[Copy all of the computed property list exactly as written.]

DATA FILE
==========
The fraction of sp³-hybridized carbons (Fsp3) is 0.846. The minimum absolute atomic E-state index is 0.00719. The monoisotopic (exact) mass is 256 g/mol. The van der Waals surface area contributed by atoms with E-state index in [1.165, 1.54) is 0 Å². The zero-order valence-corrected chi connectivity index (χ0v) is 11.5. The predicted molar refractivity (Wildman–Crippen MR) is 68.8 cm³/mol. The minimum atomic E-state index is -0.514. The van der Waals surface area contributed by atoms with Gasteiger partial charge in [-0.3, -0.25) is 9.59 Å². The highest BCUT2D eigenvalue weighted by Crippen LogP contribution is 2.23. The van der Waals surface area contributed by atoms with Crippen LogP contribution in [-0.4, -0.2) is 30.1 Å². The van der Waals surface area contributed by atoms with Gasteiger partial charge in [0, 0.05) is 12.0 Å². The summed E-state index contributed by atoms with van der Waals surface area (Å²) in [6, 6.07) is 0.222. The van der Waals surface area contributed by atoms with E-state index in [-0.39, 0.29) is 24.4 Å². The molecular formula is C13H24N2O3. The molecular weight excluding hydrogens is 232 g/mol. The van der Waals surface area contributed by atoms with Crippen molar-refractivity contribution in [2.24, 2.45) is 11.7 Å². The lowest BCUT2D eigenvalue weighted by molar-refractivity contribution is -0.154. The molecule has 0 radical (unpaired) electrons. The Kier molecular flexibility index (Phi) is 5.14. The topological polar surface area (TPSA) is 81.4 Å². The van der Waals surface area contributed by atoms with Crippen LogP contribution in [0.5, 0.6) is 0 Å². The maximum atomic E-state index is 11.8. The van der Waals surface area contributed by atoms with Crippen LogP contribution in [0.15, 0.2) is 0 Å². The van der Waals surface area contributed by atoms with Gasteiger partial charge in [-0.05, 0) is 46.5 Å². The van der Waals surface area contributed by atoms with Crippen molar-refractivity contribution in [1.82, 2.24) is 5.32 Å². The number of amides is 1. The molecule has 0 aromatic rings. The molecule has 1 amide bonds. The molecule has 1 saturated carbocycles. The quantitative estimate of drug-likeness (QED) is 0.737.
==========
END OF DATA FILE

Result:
The fraction of sp³-hybridized carbons (Fsp3) is 0.846. The minimum absolute atomic E-state index is 0.00719. The monoisotopic (exact) mass is 256 g/mol. The van der Waals surface area contributed by atoms with E-state index in [1.165, 1.54) is 0 Å². The zero-order valence-corrected chi connectivity index (χ0v) is 11.5. The predicted molar refractivity (Wildman–Crippen MR) is 68.8 cm³/mol. The minimum atomic E-state index is -0.514. The van der Waals surface area contributed by atoms with Gasteiger partial charge in [-0.3, -0.25) is 9.59 Å². The highest BCUT2D eigenvalue weighted by Crippen LogP contribution is 2.23. The van der Waals surface area contributed by atoms with Crippen LogP contribution in [-0.4, -0.2) is 30.1 Å². The van der Waals surface area contributed by atoms with Gasteiger partial charge in [0, 0.05) is 12.0 Å². The summed E-state index contributed by atoms with van der Waals surface area (Å²) in [6, 6.07) is 0.222. The van der Waals surface area contributed by atoms with E-state index in [-0.39, 0.29) is 24.4 Å². The molecular formula is C13H24N2O3. The molecular weight excluding hydrogens is 232 g/mol. The van der Waals surface area contributed by atoms with Crippen molar-refractivity contribution in [2.24, 2.45) is 11.7 Å². The lowest BCUT2D eigenvalue weighted by molar-refractivity contribution is -0.154. The molecule has 0 radical (unpaired) electrons. The Kier molecular flexibility index (Phi) is 5.14. The topological polar surface area (TPSA) is 81.4 Å². The van der Waals surface area contributed by atoms with Crippen LogP contribution in [0.5, 0.6) is 0 Å². The maximum atomic E-state index is 11.8. The van der Waals surface area contributed by atoms with Crippen LogP contribution in [0.15, 0.2) is 0 Å². The van der Waals surface area contributed by atoms with Gasteiger partial charge in [-0.05, 0) is 46.5 Å². The van der Waals surface area contributed by atoms with Crippen molar-refractivity contribution in [1.82, 2.24) is 5.32 Å². The number of amides is 1. The molecule has 0 aromatic rings. The molecule has 1 amide bonds. The molecule has 1 saturated carbocycles. The quantitative estimate of drug-likeness (QED) is 0.737.